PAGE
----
Establish your goals
Whenever I begin a project, no matter what it is, I like to think about the why behind what I want to do it. Why do I want start this project? What is the goal of this project? In this case the questions is this: why publish a book? It’s such an enormous project that will take up a lot of time and possibly money so it has to be worth it in some intentional way. A few suggested reasons (and there’s no right answer for everyone, just preference):
- Passion project
- Brand awareness
- Audience alignment
In my case, it was all those things. Overall I wanted to make the most beautiful craft book I could possibly imagine so yes, it was most DEFINITELY a passion project! I love what I wanted to do and I wanted to share it! It was also a great way to share what The House That Lars Built is all about, thus establishing our brand.
Thirdly, as a blogger since 2008, I was in the habit of self-publishing blog posts left and right, but there came a time when having an outside voice was helpful in validating my work and showing others those credentials. Additionally, of course, I wanted sales to happen–hoping for the best (you can read more about that here). Lastly, I wanted to see if there were more people out there in the world who wanted to align with what we have to offer.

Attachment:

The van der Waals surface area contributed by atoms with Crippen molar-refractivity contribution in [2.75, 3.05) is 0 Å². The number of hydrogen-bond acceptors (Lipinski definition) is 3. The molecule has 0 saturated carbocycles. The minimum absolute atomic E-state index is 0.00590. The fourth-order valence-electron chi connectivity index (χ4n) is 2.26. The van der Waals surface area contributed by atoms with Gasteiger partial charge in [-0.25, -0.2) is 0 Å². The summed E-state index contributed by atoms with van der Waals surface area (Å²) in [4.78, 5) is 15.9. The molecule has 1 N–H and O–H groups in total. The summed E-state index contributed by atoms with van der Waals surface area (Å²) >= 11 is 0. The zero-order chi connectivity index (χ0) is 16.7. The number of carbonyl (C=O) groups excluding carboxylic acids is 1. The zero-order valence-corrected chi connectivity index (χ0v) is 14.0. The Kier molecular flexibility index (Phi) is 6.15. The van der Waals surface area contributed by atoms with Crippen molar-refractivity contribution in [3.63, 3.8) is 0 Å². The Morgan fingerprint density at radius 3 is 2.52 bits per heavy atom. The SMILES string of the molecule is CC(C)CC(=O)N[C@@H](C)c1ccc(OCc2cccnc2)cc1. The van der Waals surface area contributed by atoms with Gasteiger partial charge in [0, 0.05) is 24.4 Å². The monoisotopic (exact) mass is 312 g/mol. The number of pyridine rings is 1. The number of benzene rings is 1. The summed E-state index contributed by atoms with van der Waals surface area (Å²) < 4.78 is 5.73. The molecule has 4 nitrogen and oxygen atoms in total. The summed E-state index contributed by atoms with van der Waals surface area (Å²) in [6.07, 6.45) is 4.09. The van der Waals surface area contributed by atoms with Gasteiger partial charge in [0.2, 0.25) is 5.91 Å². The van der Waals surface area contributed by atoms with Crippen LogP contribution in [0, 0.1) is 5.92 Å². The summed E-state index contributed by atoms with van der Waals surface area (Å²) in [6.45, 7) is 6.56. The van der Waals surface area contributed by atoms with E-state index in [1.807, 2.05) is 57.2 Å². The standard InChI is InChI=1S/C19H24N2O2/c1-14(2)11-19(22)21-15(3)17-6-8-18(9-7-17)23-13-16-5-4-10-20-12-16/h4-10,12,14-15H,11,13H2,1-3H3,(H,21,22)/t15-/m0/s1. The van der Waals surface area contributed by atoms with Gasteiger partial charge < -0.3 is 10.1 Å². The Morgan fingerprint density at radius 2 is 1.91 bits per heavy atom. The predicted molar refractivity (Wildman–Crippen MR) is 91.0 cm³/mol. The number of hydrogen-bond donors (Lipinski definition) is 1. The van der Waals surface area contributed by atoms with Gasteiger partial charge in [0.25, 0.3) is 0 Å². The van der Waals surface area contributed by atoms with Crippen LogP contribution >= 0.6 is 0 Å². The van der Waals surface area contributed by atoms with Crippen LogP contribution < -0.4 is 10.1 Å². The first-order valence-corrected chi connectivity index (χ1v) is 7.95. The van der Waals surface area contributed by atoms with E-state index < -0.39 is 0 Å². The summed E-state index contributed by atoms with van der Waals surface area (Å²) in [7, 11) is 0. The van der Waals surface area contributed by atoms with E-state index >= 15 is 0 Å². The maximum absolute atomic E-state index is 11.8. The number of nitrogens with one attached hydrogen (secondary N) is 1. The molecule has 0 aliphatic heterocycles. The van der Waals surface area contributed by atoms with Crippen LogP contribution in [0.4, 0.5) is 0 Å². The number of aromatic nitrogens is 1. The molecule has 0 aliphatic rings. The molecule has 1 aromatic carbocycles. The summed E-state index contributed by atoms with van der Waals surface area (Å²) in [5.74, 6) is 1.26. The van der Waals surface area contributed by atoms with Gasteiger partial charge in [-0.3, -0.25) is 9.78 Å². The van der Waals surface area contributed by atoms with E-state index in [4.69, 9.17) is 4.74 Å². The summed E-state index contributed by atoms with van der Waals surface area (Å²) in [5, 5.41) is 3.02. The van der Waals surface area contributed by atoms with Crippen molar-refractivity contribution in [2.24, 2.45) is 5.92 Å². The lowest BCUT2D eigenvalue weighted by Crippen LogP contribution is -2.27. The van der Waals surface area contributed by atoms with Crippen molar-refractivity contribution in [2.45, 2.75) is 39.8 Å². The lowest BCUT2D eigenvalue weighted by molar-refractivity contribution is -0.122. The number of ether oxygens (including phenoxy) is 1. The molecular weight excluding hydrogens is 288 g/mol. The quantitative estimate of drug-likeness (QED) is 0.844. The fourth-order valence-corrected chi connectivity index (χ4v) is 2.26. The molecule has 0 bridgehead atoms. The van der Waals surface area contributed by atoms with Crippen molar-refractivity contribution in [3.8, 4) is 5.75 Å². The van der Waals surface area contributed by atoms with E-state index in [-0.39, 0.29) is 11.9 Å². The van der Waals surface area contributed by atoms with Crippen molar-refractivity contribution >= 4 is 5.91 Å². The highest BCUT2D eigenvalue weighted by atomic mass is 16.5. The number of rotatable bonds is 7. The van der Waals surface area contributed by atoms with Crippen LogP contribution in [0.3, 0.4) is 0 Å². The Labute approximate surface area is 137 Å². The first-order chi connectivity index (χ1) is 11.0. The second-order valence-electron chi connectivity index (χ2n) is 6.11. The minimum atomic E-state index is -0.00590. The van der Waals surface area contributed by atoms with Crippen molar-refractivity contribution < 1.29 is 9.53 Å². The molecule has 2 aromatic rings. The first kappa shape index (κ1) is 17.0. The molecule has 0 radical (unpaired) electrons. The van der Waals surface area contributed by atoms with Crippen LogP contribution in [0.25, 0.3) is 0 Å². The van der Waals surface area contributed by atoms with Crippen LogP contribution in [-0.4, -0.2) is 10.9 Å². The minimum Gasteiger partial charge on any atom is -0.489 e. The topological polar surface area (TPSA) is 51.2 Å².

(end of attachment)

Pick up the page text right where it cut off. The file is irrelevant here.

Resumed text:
Make your goals drive your process
Once you’ve established your goal, it’s important to make sure that your goals drive the process. That includes driving the following:
- Subject / topic
- Whom you select for you agent
- Whom you work with as a publisher
- Contract terms
- Production input and timeline
- Launch / promotion
How to select an agent
These days there are various methods to publishing your work, from self-publishing to online publishing etc. This series only addresses traditional publishing, in which I found having an agent to be very helpful. She helped me navigate the foreign world of publishing.
How to find an agent in your category
If you don’t have one that comes recommended, there are a few ways to find one.
- Look at the acknowledgements section of books that are similar to yours. Authors typically thank their agent in this section. It’s a great resource! You can also follow authors on Instagram–I’ve seen a number of them thank their agents there.
- Ask around to those who are in similar categories. Agents typically represent only 1 or 2 categories, for example, art and food.
- Online search. I didn’t find this to be the most helpful way, but, of course, it’s always there!
I’d recommend doing lots of interviewing and research to make sure that you find the one that’s a best fit for you. You will be working with your agent for a LONG time. I first met my agent in 2014, didn’t sign a contract until 2016 and the book wasn’t published until 2018 so it’s a long haul! And then there’s marketing afterward and additional books after that.
Here are some things to look for in an agent:
- This person has a good track record in your genre
- You get along with this person